Wednesday, June 11, 2008

Bruno Hache, A Person With Asperger's, Tells His Story

Bruno Hache

On Thursday June 5 I was one of the keynote speakers at the Jonathon Howard Run the Dream event in Fredericton, New Brunswick. Mr. Howard is doing a remarkable thing; taking most of a year of his life to run across Canada for autism. The musical entertainment was excellent including Cathy Hutch and BJ McKelvie performing "I'm In Here".

The highlight of the night for me though was a talk given by Bruno Hache, (photo above), a young man with Asperger's, and an outstanding, positive, attitude, who is very good at public speaking, has a great sense of humor and was very informative and entertaining. I asked Bruno if he would consider sending me some information about himself to post on this blog site and he has kindly obliged.

Bruno in his own words:

*K-8 years:

I vaguely remember in my K-4 years being diagnosed as extremely gifted, and having absolutely no motor skills. PE and music class were both nightmares. Academically, I would excel in English, French and the Sciences, and fail miserably at Math and anything numbers-related. I had very few friends, spent most of my recess alone or with the "geek" crowd talking video games, the space program, or anything that wasn't typical of an 8 year old.

High School:

This period of life, for any adolescent is supposed to be a period of intense growth and development. I didn't. 9th grade was a living nightmare. I was neglected as a "geek", a "nerd" and constantly teased and bullied by my classmates. I entered depression. Many visits to the school psychologist, guidance counselors, Mental Health workers led to depression. Further studies by a psychiatrist led to "Asperger Syndrome". The next two years of high school, for me was trying to find out what exactly Asperger's is, and trying to learn what I could do, because my psychiatrist, at the time, was not exactly knowledgeable of the fact. The school psychologist had absolutely NO idea how to pursue with an adolescent with AS.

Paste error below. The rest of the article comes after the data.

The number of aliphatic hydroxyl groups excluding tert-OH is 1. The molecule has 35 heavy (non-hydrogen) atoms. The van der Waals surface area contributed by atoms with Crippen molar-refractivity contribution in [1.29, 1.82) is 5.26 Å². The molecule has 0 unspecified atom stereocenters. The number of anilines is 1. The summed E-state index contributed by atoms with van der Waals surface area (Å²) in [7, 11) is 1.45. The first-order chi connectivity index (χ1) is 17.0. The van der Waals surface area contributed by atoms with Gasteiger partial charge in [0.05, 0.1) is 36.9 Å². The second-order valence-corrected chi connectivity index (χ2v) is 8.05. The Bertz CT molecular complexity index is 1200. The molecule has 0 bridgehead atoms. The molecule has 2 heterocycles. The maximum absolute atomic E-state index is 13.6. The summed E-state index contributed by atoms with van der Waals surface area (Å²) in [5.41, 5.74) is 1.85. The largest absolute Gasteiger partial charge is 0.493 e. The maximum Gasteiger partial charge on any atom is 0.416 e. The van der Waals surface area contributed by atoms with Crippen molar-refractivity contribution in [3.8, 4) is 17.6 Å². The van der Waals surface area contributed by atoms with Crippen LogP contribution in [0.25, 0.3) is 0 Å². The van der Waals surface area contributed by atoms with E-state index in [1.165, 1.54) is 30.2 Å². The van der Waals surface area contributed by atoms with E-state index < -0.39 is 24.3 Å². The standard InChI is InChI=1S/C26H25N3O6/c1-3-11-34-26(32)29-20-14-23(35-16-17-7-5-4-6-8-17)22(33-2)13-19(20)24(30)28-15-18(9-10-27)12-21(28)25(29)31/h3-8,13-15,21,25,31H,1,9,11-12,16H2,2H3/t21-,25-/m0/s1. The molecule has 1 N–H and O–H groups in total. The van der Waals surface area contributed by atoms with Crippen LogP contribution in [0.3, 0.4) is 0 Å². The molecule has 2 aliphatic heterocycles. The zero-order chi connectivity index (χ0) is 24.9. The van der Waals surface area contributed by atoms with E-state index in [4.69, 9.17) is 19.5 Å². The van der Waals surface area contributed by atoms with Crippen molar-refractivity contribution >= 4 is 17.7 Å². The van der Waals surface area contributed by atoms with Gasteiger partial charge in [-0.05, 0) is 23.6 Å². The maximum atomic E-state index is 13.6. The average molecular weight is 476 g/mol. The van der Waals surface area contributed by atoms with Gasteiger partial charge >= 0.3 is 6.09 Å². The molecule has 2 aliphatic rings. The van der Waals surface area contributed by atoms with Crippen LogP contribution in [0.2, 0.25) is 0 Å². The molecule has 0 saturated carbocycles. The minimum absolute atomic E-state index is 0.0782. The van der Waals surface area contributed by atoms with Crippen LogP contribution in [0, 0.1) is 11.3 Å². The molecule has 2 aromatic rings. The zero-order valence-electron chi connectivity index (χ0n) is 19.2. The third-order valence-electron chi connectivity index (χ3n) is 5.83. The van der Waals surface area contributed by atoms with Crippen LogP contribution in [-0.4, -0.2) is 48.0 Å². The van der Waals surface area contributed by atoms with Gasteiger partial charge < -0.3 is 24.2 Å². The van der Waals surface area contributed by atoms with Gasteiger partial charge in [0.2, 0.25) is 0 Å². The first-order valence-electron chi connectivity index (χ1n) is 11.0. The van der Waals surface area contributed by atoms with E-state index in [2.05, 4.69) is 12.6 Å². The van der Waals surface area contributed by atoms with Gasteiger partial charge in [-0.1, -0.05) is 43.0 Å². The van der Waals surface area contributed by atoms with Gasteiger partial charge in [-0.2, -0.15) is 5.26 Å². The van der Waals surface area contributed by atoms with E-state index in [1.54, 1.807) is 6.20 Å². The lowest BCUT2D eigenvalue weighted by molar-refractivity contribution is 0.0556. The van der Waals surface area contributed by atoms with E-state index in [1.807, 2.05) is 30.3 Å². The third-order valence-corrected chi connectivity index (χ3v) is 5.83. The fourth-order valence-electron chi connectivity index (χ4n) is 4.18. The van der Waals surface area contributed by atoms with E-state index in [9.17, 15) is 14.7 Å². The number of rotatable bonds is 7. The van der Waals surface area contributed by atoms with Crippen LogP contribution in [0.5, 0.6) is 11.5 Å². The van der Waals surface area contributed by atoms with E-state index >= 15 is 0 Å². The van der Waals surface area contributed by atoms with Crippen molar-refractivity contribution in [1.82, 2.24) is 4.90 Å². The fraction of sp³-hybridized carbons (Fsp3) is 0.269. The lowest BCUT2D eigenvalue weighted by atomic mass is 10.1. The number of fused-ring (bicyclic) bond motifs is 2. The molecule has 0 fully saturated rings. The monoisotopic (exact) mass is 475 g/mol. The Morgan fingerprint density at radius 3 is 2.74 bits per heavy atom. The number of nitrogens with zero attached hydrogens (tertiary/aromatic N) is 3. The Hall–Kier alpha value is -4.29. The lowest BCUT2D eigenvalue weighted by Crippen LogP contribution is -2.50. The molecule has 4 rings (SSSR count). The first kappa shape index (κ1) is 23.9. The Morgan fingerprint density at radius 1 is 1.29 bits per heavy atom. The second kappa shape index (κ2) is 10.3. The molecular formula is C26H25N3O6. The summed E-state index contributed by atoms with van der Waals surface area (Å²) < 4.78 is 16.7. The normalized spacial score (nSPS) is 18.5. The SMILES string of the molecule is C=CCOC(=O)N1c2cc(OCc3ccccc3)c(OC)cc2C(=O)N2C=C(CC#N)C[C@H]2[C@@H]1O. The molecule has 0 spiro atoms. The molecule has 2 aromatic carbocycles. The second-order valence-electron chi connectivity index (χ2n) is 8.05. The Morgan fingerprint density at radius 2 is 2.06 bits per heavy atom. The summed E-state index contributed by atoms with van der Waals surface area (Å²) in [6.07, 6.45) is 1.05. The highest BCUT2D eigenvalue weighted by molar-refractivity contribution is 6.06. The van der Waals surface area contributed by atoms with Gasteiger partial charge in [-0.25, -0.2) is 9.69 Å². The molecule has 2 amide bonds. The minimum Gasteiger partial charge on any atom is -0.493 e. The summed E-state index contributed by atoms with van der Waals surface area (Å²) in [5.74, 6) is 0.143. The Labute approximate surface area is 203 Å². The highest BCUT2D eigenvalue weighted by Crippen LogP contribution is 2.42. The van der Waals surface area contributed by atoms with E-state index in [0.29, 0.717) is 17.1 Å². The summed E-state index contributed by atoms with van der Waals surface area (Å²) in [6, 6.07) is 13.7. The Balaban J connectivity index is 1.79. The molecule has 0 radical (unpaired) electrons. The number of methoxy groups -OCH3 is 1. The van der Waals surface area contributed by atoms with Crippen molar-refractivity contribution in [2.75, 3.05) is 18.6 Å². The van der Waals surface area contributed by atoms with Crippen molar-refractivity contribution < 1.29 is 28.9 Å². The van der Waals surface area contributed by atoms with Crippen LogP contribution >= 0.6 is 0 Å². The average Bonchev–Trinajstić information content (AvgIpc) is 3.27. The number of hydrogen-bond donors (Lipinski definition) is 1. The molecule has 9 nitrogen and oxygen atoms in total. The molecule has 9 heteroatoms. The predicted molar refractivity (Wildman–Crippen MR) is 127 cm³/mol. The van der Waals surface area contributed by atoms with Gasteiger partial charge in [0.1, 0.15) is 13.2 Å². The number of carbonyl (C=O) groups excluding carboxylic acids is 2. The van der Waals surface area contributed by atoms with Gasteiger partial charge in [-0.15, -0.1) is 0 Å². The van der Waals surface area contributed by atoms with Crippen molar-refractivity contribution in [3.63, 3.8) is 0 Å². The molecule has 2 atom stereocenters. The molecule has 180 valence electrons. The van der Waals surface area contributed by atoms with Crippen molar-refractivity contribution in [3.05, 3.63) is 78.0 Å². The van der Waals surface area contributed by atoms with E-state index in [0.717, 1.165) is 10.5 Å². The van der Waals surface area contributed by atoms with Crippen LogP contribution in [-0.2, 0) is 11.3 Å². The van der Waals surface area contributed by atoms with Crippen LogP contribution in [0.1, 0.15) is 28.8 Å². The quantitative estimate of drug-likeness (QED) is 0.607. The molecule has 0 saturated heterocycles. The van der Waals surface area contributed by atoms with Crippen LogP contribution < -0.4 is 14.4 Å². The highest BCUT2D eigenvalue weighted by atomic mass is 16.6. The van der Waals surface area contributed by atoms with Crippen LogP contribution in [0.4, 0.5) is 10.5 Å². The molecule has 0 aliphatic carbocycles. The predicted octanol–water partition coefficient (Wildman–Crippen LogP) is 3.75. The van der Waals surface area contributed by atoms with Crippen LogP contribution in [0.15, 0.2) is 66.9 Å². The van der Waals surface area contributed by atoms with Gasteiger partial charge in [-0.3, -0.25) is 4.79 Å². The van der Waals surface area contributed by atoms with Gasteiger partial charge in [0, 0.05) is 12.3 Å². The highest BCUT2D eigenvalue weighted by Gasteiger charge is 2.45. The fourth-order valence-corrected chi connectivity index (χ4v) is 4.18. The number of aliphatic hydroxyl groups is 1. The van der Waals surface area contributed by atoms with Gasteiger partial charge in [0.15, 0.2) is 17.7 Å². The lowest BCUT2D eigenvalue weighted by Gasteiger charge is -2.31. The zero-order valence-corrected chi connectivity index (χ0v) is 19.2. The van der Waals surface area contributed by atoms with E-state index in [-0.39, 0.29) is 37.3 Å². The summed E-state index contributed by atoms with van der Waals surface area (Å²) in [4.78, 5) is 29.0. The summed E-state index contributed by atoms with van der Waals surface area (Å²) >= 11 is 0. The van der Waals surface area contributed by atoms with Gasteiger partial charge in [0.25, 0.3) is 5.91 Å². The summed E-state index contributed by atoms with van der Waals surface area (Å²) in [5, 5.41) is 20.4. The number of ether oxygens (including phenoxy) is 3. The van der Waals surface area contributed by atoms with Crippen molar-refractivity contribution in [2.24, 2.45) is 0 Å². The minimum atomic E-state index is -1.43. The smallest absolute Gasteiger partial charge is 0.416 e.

I remember spending nights "Googling" for strategies on coping with Asperger's, and also trying to explain in layman's terms to my parents what being an Aspie is.

*College Years

*I was forced, in 2001, to quit High School due to depressive moments. The next few weeks after, I decided to pursue my talents. I managed to take a Computer Technician course at a private college (Academy of Learning) and eventually graduated from this program in December, 2001. I realized that having no High School diploma would get me nowhere. I subsequently pursued my GED, obtained it in May of 2002. I was 17 years old at the time, and trying to enter the adult working world was a bit hard. I got hired by Canadian Tire, in Bathurst, as an Auto Parts Clerk (my second passion) and then worked there for a few years.

Deep in my heart, since I left high school, I have always wanted to work with special needs children. I have known that there was very little support given in my territory at the time (Bathurst, NB). I took the leap in the spring of 2003 to apply at the University of New Brunswick to enter their Bachelor of Arts/ Elementary Education program. I was accepted! Fall came, and I had given the opportunity to meet an amazing lady called Patricia Kirby, who works at the Student Accessibility Center. She had just completed studies on Asperger's Syndrome. She helped me greatly discover who I am, and what I want to do through my first two years. She managed to explain to my parents -and also clarify to them what AS is. I still can't thank her enough to this day!